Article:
The importance and impact of embedded and real-time computing systems on today's society far exceed that of traditional stand-alone computers; it is hard to think of new device or system that does not embed some combination of silicon-based intelligence, sensing, and communication. A parallel trend is the growth of high-level, abstract design of these systems and associated languages and CAD tools, driven by increasing processor speed, time-to-market requirements and the complexity of applications. However, many courses in embedded systems focus on low-level issues such as addressing, interrupts and interfacing. In this paper, we describe a new direction: a course with the goal of motivating students to learn the abstract concepts that underly the design of these systems via experiments that require the interaction of robots with the physical world. In this studio-format course, most conventional learning takes place outside the class, while small student teams design, build, and evaluate autonomous mobile robots in the classroom/laboratory. To keep costs down, mobile robots are created using LEGO parts and programmed in the high-level NQC language using the Robolab RCX microcontroller module. As the semester proceeds, students tackle an array of interrelated problems that motivate the study of sensor signal processing, control, scheduling, and resource sharing. In a final project, the students tackle a distributed intelligence project in which an odometry-equipped robot communicates with a PC-based program that tracks the robot's position. To encourage adoption by other electrical engineering and computer engineering programs, a detailed description of the required resources and their cost is included.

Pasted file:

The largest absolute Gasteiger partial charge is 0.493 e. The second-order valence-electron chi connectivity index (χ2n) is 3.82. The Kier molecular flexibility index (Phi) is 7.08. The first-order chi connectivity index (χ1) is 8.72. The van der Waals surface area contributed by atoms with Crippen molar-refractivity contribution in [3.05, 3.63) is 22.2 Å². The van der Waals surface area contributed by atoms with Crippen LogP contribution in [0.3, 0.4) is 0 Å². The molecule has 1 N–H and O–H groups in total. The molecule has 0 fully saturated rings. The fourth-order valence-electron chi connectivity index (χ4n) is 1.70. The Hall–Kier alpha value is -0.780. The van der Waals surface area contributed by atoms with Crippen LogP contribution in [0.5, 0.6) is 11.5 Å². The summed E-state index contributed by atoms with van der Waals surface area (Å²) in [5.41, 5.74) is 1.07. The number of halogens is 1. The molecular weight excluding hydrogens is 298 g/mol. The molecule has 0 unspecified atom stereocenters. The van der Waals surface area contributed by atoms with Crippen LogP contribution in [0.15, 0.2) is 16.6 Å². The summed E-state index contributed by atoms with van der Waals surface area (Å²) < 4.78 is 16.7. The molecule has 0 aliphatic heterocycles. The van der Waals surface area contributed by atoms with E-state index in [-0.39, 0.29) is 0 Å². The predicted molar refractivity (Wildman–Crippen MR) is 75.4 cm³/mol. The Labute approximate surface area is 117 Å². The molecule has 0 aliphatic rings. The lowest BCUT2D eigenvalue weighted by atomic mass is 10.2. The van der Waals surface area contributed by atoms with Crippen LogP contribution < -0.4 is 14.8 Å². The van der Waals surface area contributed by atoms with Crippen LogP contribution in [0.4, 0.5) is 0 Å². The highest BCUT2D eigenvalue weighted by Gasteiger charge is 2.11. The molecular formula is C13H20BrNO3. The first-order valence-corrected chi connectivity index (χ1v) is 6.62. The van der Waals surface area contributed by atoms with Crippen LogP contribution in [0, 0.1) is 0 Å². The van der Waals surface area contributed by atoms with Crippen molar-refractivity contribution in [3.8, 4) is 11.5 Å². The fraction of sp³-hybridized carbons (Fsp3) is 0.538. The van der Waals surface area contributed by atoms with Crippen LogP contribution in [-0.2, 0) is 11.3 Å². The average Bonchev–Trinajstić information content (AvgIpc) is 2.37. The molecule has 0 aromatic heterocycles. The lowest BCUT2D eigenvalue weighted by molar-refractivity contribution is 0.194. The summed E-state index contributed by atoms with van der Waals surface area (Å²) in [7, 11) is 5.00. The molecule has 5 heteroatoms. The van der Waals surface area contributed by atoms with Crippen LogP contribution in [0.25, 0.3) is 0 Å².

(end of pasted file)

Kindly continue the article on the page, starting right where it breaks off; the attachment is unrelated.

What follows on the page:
|Original language||English (US)|
|Number of pages||9|
|Journal||ASEE Annual Conference Proceedings|
|State||Published - Dec 1 2001|
|Event||2001 ASEE Annual Conference and Exposition: Peppers, Papers, Pueblos and Professors - Albuquerque, NM, United States|
Duration: Jun 24 2001 → Jun 27 2001
ASJC Scopus subject areas